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Ultra's role in the ground war in the west was a varied one. The Allies deciphered few German Army messages until the summer of 1942 and by reading the porous Luftwaffe ciphers; they gained significant intelligence about ground dispositions. But it also required a frustrating learning period to develop a system to distribute ultra where it was most needed, that is into the hands of the field commanders. In 1941, for instance, ULTRA revealed in precise detail the German plan to attack the Mediterranean island of Crete and without a distribution system for the precious intelligence, London could order immediate action, but field commanders hesitated, either unsure about the reliability of the source or fearful of betraying it by acting on its revelations. This was so until the British deployed ultra intelligence analysts to field commands and institutionalized a system for distributing ultra to operational headquarters. In the early days of the war, Central Bureau received responsibility for solving Japanese naval land%u2010based aircraft codes and ciphers. Within nine months of its establishment in the Central Bureau cryptanalysts had solved the naval land%u2010based air cipher; the army air force's air%u2010ground code; and the Japanese weather cipher. This intelligence enabled Allied air commanders to marshal their forces to meet enemy raiders and later to catch Japanese aircraft on the ground.

Allied success in the great air battles over Guadalcanal, the central Solomons, and the Papua, New Guinea in late 1942 and early 1943 was due to alerts provided by ultra. Probably the most prominent example was to shoot down the aircraft carrying Admiral Isoroku Yamamoto after a decrypted message exposed the admiral's route. Other most important success included the destruction of the Japanese air forces in eastern New Guinea, at Wewak in August 1943 and at Hollandia in March 1944.In the Philippines and the Central Pacific campaigns, ultra enabled U.S. submarines to interdict Japanese back up. Heavy losses of troops and supplies intended for most of Japan's troops weakened those garrisons. Ultra also uncovered the massive Japanese reinforcement of Kyushu, the next target on the Allied drive to Tokyo, thereby certainly influencing the decision to use atomic bombs against Japan.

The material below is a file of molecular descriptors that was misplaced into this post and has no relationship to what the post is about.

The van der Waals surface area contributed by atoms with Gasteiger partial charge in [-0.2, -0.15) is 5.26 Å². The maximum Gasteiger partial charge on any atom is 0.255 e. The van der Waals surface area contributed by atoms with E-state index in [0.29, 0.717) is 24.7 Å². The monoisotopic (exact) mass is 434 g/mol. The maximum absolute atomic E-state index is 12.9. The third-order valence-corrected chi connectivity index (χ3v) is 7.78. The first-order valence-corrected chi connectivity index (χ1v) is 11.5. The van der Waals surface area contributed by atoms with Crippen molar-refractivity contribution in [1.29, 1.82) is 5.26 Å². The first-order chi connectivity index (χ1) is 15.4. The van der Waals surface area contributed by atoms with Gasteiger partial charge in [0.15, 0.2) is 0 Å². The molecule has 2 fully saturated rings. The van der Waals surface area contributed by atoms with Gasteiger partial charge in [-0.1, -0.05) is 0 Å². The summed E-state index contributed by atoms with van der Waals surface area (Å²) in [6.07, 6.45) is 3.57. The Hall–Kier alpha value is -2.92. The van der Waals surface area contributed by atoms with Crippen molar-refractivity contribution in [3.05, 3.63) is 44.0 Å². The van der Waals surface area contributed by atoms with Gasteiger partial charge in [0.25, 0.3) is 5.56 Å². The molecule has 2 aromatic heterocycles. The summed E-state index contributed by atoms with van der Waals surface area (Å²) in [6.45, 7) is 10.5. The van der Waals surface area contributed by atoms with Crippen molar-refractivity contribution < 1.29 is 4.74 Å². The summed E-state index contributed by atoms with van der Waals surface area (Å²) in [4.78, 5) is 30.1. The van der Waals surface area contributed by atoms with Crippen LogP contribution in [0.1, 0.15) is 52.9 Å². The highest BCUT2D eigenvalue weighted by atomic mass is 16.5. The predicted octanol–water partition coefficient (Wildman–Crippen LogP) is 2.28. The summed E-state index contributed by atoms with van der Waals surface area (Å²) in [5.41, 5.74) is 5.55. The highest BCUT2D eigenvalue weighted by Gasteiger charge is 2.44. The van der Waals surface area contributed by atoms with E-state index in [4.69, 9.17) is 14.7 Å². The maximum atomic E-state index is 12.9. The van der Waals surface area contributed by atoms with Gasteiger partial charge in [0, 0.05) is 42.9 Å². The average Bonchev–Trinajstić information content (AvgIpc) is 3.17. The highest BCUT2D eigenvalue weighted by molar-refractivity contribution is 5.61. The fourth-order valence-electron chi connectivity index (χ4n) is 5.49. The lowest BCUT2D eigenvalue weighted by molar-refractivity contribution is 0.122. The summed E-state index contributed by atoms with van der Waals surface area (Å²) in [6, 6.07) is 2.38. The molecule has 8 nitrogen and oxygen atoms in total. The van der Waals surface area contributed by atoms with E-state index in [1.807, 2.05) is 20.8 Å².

What was ultra's greatest contribution to the victory in the west was its cumulative accumulation of details about the German order of battle. This priceless intelligence, communicated unwittingly in the Germans' own words, enabled the Allies to make accurate assessments of German strengths and weaknesses and hence to exploit German biasness and sometimes to upset German plans.

The absence of the ultra secret could have lead to far more devastating destruction and loss of life because although the allied were more; the Germans were superior in terms of weapons and strategy. Without the intelligence obtained by the ultra we cannot be sure of the allied winning the war or had they would have won, it would have taken longer by years. Intelligence is one of the most important weapons in a war and any side with superior intelligence and that can predict the plan or actions of their opponent tend to have the upper hand. We cannot imagine what would have happened had Germans won the war. Although there has been doubts of to the extend of the ultra's assistance to winning the war, it can be said without doubt that it was of immense help in ending it early. The defeat of Germans in World War II suggests that to underestimate the capabilities and intelligence of one's opponents can have only very dangerous and damaging consequences for one's own forces. (Bennet, 1979)